Friday, June 30, 2006

Pleasure & Profit

A few months back, I was the lucky recipient of a July 1951 copy of The Workbasket: Home and Needlecraft for Pleasure and Profit. (Thank you, A!)

The Workbasket is most definitely a forerunner of, and all our crafty blogs: a place where women could share craft ideas and make a little pin money on the side. I’m a sucker for the ads in vintage magazines, and the entrepreneurial schemes advertised in The Workbasket have me entranced. There’s no doubt in my mind that were I a housewife in middle America in July 1951, I would have sent away for the no obligation FREE BOOKLET Thrilling Work Coloring Photos at Home.

Absolutely no doubt. (As a Berkeley student in San Francisco in 1994, I paid actual money for a publication advertised in a free weekly purporting to reveal the key to riches reading unpublished book manuscripts.)

Listen to this:
Fascinating hobby and vocation learned at home by average man or woman who is artistically inclined. Work full or spare time. Modern method brings out natural, life-like colors. Many have earned while learning.

Sign me up! The Workbasket is full of these enticements:

$25 in Gifts for You! Not One Cent To Pay!

Shine Shoes Without “Polish.” New invention. Lightning seller. Shoes gleam like mirror. Samples sent on trial.

FABULOUS EARNINGS – Fascinating pastime. Growing Genuine, living miniature (Ming) Trees. New sensational Business or Hobby. Astounding information Free.

MAKE MONEY making new greaseless doughnuts at home with electric machine. Wholesale to grocers, drug stores, cafes, hamburger shops. Send for free recipes and plans.

Of course, there’s something slightly sinister about all this, but I’m guessing that The Workbasket’s readers weren’t anymore naïve about their chances of striking it rich than we are, and anyhow, nobody’d try anything if they weren’t just a little bit naïve, don’t you think?

Wednesday, June 28, 2006

Hello, old friend!

Was how I greeted my press when the movers returned this past Saturday. Quickly, the happy reunion turned somewhat sour when the key securing the flywheel refused to budge. The level of difficulty for The Move Part II was always considerably higher, but my movers aced their first tests, moving the downstairs studio upstairs without incident. They didn’t even need to remove the beading from the narrow door, which I’d presumed was a given. Again, it was the C&P (a 10x15 Chandler & Price platen) that brought the exercise to a standstill.

In the past, the main shaft that connects the flywheel to the gears on the opposite side has been threaded out as a single part, but during the last reassembly the key holding it into the gear was clearly hammered in for the last time. Neither tapping, hammering nor levering helped. Nor did crude jokes, lame jokes, muttering, swearing or sexual innuendo. The tone grew somber. Eventually, the flywheel was removed with an ingenious application of a tyre jack, and it was decided to try to use the shaft to twist the press in through the door. Which, in theory, would work, but 1500 lb. of cast iron isn’t so nibble on its feet.

We sent the flywheel upstairs first, and I volunteered to go up with the press alone, still unsure about the capability of the lift. As it approaches the sixth floor, the lift slows dramatically about two or three feet before it reaches level, which is always a nervous time. And surely it didn’t creak nearly so much before we began this whole exercise?

I wish I had photographs to show you of the tortured process of getting it through the door, but my camera battery was flashing low, and I was far too busy trying to channel my anxiety into a psychic force powerful enough to move cast iron. My panic-hazed memories include images of the press half-tipped off the pallet jack, leaning heavily into the tiled wall, an ill-considered decision to remove the 4 x 4s, and the necessary disassembly of the roller arms. There was a moment when the press was lodged in the doorway, the doorframe jutting into the space where the feedboard attaches. At this stage, someone asked if this might be far enough inside, but this was a desperate, vain hope. I’m sure I was laughing, but my mind was crowding with images of other paths I might have taken: the writer’s sharpened pencil, the birdwatcher’s folding binoculars, an admittedly expensive, yet portable, violin. There was a great deal of pushing, as mind power gave way to brute strength. I shouldn’t be picky, but I’m certain there were three screws in the gear guard when we began: there are two now.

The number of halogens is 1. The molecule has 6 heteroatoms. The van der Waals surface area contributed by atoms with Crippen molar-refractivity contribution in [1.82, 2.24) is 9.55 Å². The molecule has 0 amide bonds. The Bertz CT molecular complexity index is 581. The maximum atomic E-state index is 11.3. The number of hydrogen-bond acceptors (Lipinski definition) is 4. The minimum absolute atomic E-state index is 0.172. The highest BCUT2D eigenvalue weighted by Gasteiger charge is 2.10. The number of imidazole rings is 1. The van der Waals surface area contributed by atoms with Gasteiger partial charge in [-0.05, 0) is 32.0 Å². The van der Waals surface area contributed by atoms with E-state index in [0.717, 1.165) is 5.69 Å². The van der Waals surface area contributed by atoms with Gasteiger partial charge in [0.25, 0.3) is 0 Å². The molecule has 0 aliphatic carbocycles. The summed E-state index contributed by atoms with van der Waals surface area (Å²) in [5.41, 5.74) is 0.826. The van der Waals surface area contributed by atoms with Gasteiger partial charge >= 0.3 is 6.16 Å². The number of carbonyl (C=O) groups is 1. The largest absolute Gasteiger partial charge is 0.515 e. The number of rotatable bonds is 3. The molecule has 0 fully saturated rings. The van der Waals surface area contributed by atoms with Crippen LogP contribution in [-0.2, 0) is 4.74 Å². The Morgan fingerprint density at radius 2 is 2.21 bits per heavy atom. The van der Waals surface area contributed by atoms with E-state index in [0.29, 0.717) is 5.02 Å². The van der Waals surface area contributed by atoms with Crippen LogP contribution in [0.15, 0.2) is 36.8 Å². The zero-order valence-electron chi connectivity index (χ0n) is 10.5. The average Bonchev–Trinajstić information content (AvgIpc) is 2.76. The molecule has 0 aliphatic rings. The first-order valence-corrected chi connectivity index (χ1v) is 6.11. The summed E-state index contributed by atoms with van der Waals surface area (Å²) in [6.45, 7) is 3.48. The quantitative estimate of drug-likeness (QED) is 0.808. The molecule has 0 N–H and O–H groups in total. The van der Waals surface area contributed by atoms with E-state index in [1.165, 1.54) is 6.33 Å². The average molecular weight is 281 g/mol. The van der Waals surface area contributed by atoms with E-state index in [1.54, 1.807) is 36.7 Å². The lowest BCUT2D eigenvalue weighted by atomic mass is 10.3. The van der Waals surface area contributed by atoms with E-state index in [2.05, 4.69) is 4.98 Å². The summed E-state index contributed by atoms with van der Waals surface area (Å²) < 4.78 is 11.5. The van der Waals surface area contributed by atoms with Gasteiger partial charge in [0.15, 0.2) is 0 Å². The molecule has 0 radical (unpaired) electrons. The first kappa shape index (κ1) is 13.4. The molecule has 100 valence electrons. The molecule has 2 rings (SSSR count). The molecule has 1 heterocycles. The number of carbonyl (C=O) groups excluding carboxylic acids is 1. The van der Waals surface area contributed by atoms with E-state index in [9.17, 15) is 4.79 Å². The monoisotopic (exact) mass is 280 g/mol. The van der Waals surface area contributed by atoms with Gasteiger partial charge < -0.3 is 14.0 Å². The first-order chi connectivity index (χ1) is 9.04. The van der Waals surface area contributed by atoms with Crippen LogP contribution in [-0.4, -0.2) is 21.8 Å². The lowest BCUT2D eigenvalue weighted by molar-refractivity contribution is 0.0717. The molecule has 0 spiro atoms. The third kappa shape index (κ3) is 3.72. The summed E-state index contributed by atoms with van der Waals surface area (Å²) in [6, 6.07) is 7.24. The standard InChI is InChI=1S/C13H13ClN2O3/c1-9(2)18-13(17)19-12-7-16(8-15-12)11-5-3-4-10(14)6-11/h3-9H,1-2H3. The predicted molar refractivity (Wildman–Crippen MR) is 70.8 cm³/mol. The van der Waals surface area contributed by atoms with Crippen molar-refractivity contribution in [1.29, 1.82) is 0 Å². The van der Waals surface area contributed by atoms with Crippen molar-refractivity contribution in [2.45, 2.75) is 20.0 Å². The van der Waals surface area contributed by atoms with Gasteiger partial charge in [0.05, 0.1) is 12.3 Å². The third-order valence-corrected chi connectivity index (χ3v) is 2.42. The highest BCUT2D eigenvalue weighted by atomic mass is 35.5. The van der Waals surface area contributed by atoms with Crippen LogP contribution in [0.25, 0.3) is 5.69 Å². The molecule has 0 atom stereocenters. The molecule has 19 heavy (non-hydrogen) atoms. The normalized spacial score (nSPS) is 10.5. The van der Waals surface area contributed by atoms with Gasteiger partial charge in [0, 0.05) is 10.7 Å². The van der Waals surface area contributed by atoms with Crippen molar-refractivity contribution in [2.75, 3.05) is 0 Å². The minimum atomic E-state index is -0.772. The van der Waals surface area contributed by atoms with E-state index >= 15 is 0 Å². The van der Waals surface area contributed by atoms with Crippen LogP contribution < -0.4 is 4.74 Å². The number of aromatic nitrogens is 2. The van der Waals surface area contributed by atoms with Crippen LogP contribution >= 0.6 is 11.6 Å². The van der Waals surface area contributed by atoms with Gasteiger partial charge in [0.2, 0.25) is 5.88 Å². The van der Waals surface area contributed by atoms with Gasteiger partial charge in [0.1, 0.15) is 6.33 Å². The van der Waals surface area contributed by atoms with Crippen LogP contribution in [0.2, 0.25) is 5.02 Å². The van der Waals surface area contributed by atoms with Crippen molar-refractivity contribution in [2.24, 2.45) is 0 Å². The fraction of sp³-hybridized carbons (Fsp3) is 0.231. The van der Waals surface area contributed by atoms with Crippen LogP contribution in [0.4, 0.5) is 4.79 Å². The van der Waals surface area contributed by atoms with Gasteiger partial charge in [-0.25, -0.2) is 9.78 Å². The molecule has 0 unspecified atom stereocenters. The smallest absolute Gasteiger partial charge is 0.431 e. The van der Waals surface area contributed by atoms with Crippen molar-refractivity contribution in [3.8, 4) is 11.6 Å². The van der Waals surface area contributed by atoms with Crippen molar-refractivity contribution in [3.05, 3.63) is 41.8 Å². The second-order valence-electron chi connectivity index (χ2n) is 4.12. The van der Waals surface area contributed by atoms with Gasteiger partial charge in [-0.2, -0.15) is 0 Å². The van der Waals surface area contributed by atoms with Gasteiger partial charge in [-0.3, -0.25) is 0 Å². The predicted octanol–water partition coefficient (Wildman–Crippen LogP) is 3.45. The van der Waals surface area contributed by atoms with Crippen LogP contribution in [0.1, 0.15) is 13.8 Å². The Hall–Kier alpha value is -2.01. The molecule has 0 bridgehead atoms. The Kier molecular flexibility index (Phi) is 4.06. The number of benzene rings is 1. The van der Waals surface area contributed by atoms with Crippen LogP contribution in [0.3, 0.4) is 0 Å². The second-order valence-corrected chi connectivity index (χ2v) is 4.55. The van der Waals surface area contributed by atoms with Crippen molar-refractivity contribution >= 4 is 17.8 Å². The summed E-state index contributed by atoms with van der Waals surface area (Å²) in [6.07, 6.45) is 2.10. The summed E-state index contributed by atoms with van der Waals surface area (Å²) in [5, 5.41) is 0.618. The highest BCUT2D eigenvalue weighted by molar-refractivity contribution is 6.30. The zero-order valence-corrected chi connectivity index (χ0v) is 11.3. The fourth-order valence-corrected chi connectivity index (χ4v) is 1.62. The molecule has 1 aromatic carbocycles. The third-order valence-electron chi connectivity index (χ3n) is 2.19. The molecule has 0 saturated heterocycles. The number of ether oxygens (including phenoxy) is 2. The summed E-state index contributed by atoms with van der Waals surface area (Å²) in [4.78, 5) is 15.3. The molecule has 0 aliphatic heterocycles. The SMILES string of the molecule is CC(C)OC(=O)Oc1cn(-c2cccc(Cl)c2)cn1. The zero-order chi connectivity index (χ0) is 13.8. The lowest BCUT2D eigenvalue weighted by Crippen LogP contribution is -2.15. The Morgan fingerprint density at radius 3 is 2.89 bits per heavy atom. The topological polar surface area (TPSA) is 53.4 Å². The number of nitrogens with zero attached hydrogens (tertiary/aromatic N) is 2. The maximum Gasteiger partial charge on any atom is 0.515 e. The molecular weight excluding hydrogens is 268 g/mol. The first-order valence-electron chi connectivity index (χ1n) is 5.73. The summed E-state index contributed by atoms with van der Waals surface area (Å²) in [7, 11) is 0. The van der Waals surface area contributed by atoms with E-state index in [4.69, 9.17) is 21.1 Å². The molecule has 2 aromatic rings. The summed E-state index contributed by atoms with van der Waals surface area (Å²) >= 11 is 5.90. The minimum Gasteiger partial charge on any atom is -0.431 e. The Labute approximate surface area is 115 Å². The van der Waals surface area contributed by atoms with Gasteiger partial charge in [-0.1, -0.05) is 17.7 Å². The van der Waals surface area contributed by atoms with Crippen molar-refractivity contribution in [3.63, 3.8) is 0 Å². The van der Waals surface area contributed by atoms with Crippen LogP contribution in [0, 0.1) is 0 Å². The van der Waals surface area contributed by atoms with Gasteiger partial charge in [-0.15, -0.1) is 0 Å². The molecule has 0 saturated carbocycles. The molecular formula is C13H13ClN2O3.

But it’s in.

Friday, June 23, 2006

Under the weather

There is a whooshing sound in my head right now and a gripping pain in my ears, as if a vice is clamped over my head and slowly tightening. My thoughts are slowed down to pace that I can observe and record their muddled meanderings, but not to worry: I won’t bore you with them all. Just to say that I chose this state in which to begin a pair of wristwarmers last night, using the Magic Loop method, in a crossed rib. No matter that I’ve never tried the Magic Loop before, nor translated a textured pattern into the round, or that I haven’t executed a cable stitch in oh, twenty-five years? In fact, it took a good long while to figure out that C3R translates to a three-stitch cable.

My grandmother taught me how to cable when I was a kid. I don’t think I actually made anything with cables, but I liked practising the technique, which seemed like magic. Last night, semi-prone, in sub-optimal light, I launched into the project, convinced I could work it all out on the needles. Firstly, there was some wrestling with the circular cable and some grumbling that a 100cm Addi might be too long for the purpose. I propped my laptop up in bed and referred to this page for directions. Quite informative, but I clearly need a few more synapses in operation to understand what she’s saying about swapping the first and last stitches to join the circle. Straight away I screwed up the patterning, and this was just the rib. Things really fell apart when I attempted the cable: there was twisting when there shouldn’t be, stitches dropping off here and there, a couple of rounds of inadvertent moss stitch. But I kept knitting, oblivious to the mess, hoping I’d find my way out.